The complete list of ingredients and full instructions for making this recipe can be found on the printable recipe card at the bottom of this post.
Different ways to make skordalia
I’ve used potato as my base for this skordalia but often times it is made using stale bread soaked in milk then squished out.
I prefer the potato mix and have made this recipe so many times at food demos and it’s always a huge hit.
Traditional skordalia is made by grinding the garlic with salt in a pestle and mortar.
You can use a fork as I have or use a food processor.
I like to just use a fork and mix my skordalia ingredients in a bowl by hand. This way I get exactly the texture I want in this super tasty garlic dip.
I don’t like it totally smooth, I like a bit of texture in there.
How to serve skordalia
Traditionally Skordalia is served alongside a simple cooked beetroot salad with the leaves blanched and served as a base for the dish, dressed with olive oil and a little vinegar.
The Skordalia is liberally ladled on top and the whole thing eaten with hunks of crusty country bread and possibly the odd glass of well-chilled Retsina. It’s also served alongside fried salt cod.
Serve your homemade skordalia as part of a traditional Greek mezze (or many plated starter).
I also serve skordalia in pitta bread with salad and cold meats. Or serve it with a kebab. Skordalia is the perfect dip for a BBQ, bringing a touch of Greek magic wherever you are.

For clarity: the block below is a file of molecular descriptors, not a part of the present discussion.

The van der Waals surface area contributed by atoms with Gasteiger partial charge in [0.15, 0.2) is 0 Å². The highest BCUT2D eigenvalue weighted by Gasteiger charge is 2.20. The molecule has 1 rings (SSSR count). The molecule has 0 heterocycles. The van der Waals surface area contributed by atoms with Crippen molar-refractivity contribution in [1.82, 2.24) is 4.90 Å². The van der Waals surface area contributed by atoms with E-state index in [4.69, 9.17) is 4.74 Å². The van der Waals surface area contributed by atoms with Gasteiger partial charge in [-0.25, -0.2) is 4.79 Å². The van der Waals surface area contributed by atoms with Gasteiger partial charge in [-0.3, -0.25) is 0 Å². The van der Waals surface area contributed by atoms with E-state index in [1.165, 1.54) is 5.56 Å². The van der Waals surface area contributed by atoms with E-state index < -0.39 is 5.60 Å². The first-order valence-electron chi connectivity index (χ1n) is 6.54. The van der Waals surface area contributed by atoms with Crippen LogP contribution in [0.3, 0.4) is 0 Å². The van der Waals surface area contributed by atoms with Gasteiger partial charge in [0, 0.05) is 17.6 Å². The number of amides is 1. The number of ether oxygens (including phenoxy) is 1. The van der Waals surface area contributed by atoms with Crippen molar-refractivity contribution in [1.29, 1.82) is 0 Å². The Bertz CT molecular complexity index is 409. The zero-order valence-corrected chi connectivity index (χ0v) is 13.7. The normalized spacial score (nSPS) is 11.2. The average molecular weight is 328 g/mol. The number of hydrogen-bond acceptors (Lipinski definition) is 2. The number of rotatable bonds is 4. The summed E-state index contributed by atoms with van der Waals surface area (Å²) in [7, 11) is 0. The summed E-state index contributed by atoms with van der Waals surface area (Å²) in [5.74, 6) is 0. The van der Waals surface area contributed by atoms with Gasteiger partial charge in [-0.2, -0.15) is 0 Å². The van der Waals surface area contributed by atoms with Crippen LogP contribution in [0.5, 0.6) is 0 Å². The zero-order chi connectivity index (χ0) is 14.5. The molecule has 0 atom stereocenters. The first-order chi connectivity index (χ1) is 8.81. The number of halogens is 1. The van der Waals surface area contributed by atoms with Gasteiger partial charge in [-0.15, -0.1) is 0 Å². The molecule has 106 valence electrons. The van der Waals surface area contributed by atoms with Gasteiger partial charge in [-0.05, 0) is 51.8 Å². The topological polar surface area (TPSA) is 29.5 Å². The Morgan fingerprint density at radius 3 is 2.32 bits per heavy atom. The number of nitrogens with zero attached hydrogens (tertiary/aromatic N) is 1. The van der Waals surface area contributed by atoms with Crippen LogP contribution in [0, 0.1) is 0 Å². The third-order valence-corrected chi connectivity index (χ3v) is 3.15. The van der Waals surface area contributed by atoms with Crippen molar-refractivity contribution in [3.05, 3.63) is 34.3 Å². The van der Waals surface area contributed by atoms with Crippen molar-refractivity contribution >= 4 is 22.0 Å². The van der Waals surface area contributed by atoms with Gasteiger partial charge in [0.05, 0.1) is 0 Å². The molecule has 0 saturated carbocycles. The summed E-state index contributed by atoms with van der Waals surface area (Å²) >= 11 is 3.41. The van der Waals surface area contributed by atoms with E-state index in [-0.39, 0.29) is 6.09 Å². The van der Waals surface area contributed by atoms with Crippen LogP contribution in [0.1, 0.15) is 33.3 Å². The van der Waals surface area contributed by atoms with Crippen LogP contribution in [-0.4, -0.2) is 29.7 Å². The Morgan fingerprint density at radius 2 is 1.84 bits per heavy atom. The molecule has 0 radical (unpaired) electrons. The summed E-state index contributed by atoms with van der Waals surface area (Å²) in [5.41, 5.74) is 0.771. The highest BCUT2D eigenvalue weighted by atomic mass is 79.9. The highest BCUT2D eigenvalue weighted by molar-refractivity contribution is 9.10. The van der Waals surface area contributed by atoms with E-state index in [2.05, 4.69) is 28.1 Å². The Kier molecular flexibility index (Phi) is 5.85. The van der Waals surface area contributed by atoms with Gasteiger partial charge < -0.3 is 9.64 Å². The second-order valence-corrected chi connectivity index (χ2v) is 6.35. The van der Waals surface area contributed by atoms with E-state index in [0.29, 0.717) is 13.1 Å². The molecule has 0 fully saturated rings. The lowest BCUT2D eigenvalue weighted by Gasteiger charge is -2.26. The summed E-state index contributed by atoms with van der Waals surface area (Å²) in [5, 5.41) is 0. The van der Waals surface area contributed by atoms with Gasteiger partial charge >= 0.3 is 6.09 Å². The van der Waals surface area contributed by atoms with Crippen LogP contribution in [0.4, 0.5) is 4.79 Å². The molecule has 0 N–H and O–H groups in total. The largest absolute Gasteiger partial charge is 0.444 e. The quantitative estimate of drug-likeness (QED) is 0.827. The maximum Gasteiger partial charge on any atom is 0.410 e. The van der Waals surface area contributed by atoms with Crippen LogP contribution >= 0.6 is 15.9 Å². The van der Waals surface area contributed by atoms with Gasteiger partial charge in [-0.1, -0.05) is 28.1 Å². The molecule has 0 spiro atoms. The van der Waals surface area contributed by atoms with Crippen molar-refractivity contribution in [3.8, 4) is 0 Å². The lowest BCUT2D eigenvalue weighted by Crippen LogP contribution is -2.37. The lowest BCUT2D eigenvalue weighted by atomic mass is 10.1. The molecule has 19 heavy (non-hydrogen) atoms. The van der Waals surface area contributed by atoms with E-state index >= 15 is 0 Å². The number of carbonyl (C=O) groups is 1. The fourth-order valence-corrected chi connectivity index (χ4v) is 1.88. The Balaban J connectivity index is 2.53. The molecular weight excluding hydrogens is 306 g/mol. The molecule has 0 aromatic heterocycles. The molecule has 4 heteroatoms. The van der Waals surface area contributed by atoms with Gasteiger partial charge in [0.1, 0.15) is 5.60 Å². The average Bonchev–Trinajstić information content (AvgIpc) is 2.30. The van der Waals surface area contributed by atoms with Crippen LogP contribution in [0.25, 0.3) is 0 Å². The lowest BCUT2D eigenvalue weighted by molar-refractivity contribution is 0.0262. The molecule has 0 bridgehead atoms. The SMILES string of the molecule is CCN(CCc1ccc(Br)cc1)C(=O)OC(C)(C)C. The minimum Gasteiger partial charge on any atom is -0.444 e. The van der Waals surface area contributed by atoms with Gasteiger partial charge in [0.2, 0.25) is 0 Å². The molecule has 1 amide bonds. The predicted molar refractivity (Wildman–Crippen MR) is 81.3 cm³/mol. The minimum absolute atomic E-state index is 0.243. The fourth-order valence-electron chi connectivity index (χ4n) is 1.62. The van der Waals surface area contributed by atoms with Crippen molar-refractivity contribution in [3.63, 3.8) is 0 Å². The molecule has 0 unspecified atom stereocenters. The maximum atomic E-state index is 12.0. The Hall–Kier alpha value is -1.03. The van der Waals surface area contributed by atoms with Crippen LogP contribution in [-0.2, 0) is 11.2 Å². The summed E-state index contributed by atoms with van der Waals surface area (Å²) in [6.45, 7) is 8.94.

How long does skordalia keep?
Remember this is a garlic dip so the garlic flavour will get stronger with time. I’d keep this no longer than a couple of days in the fridge.
You might even want to add a little Greek yogurt to cool those garlic jets as it gets stronger. Make sure that you keep this garlic dip covered in the fridge or everything will end up tasting of garlic!
Now can you freeze skordalia? Well to be honest I wouldn’t bother. This Greek skordalia is so quick and easy to make you can always whip up a new batch whenever you fancy.
Here are some other Greek dips you might like to try.
Finally, if you do try this recipe don’t forget to leave a comment/star rating below as I just love to hear from readers. Want more Larder Love? Then follow me on Instagram, Facebook, Pinterest and Twitter and sign up for my newsletter too of course.
Skordalia – Greek Garlic Dipping Sauce
- 1 medium potato approx 125g/4 oz
- 2 fat cloves of garlic
- 1 tsp minced fresh rosemary
- 1/2 tsp dried Greek oregano
- 1/2 tbsp white wine vinegar
- 1/2 cup good quality olive oil
- 1 tbsp Greek yogurt
- satl and pepper to season
- Boil the potato in its skin to keep the flesh as dry as possible then peel and mash
- Peel garlic and press through a garlic crusher and add to the potato
- Revitalise the dried oregano by adding 1/2 tsp boiling water to it for 5 minutes then press out the water
- Add this and the rosemary, vinegar, oil and yogurt to the potato and mix thoroughly
- Season with salt and pepper to taste and add a little water if the sauce is too thick